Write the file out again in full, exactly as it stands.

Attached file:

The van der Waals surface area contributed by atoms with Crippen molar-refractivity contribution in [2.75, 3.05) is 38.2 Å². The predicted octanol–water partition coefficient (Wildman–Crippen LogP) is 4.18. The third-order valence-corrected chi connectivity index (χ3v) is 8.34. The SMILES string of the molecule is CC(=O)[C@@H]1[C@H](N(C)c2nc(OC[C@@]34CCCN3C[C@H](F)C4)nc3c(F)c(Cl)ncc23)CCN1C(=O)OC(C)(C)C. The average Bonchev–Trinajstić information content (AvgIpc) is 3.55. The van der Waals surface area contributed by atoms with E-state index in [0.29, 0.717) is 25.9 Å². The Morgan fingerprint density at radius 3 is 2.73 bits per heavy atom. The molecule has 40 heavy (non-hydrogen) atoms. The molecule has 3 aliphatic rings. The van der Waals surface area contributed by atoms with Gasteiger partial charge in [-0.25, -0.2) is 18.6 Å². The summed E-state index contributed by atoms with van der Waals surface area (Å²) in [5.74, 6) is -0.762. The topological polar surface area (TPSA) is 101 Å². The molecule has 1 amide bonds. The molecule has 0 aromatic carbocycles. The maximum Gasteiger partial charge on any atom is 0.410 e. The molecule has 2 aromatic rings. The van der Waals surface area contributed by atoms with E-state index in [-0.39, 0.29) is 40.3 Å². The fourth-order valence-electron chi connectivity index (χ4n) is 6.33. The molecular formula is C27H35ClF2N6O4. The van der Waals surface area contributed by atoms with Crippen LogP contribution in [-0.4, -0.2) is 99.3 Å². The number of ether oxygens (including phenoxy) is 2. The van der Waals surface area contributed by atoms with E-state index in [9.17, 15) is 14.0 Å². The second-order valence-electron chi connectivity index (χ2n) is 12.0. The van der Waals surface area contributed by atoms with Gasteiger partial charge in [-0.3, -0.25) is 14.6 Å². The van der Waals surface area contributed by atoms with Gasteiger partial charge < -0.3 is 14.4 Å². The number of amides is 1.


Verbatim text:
The van der Waals surface area contributed by atoms with Crippen molar-refractivity contribution in [2.75, 3.05) is 38.2 Å². The predicted octanol–water partition coefficient (Wildman–Crippen LogP) is 4.18. The third-order valence-corrected chi connectivity index (χ3v) is 8.34. The SMILES string of the molecule is CC(=O)[C@@H]1[C@H](N(C)c2nc(OC[C@@]34CCCN3C[C@H](F)C4)nc3c(F)c(Cl)ncc23)CCN1C(=O)OC(C)(C)C. The average Bonchev–Trinajstić information content (AvgIpc) is 3.55. The van der Waals surface area contributed by atoms with E-state index in [0.29, 0.717) is 25.9 Å². The Morgan fingerprint density at radius 3 is 2.73 bits per heavy atom. The molecule has 40 heavy (non-hydrogen) atoms. The molecule has 3 aliphatic rings. The van der Waals surface area contributed by atoms with Gasteiger partial charge in [-0.25, -0.2) is 18.6 Å². The summed E-state index contributed by atoms with van der Waals surface area (Å²) in [5.74, 6) is -0.762. The topological polar surface area (TPSA) is 101 Å². The molecule has 1 amide bonds. The molecule has 0 aromatic carbocycles. The maximum Gasteiger partial charge on any atom is 0.410 e. The molecule has 2 aromatic rings. The van der Waals surface area contributed by atoms with E-state index in [-0.39, 0.29) is 40.3 Å². The fourth-order valence-electron chi connectivity index (χ4n) is 6.33. The molecular formula is C27H35ClF2N6O4. The van der Waals surface area contributed by atoms with Crippen LogP contribution in [-0.4, -0.2) is 99.3 Å². The number of ether oxygens (including phenoxy) is 2. The van der Waals surface area contributed by atoms with E-state index in [9.17, 15) is 14.0 Å². The second-order valence-electron chi connectivity index (χ2n) is 12.0. The van der Waals surface area contributed by atoms with Gasteiger partial charge in [-0.3, -0.25) is 14.6 Å². The van der Waals surface area contributed by atoms with Gasteiger partial charge < -0.3 is 14.4 Å². The number of amides is 1.